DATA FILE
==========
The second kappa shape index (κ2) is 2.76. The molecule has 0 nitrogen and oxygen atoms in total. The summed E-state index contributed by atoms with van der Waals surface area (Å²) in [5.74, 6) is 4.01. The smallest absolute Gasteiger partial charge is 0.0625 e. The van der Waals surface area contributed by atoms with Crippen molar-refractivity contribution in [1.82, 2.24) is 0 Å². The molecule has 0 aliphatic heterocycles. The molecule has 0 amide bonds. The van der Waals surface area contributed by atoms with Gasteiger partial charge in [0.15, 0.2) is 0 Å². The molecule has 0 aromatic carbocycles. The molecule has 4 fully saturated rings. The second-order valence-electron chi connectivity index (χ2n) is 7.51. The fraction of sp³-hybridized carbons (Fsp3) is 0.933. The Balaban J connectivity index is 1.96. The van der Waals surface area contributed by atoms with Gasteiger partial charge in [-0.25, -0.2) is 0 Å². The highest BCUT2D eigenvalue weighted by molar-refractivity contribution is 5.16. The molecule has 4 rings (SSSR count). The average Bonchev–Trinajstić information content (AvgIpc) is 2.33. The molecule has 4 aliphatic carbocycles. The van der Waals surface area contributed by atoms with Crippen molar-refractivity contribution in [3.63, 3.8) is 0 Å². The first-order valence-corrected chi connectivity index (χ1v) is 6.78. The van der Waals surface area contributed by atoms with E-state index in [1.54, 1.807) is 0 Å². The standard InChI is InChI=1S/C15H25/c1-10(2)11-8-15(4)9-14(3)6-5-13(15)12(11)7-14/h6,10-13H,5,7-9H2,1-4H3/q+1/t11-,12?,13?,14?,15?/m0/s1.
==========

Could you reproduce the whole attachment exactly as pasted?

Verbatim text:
The second kappa shape index (κ2) is 2.76. The molecule has 0 nitrogen and oxygen atoms in total. The summed E-state index contributed by atoms with van der Waals surface area (Å²) in [5.74, 6) is 4.01. The smallest absolute Gasteiger partial charge is 0.0625 e. The van der Waals surface area contributed by atoms with Crippen molar-refractivity contribution in [1.82, 2.24) is 0 Å². The molecule has 0 aliphatic heterocycles. The molecule has 0 amide bonds. The van der Waals surface area contributed by atoms with Gasteiger partial charge in [0.15, 0.2) is 0 Å². The molecule has 0 aromatic carbocycles. The molecule has 4 fully saturated rings. The second-order valence-electron chi connectivity index (χ2n) is 7.51. The fraction of sp³-hybridized carbons (Fsp3) is 0.933. The Balaban J connectivity index is 1.96. The van der Waals surface area contributed by atoms with Gasteiger partial charge in [-0.25, -0.2) is 0 Å². The highest BCUT2D eigenvalue weighted by molar-refractivity contribution is 5.16. The molecule has 4 rings (SSSR count). The average Bonchev–Trinajstić information content (AvgIpc) is 2.33. The molecule has 4 aliphatic carbocycles. The van der Waals surface area contributed by atoms with Crippen molar-refractivity contribution in [3.63, 3.8) is 0 Å². The first-order valence-corrected chi connectivity index (χ1v) is 6.78. The van der Waals surface area contributed by atoms with E-state index in [1.54, 1.807) is 0 Å². The standard InChI is InChI=1S/C15H25/c1-10(2)11-8-15(4)9-14(3)6-5-13(15)12(11)7-14/h6,10-13H,5,7-9H2,1-4H3/q+1/t11-,12?,13?,14?,15?/m0/s1.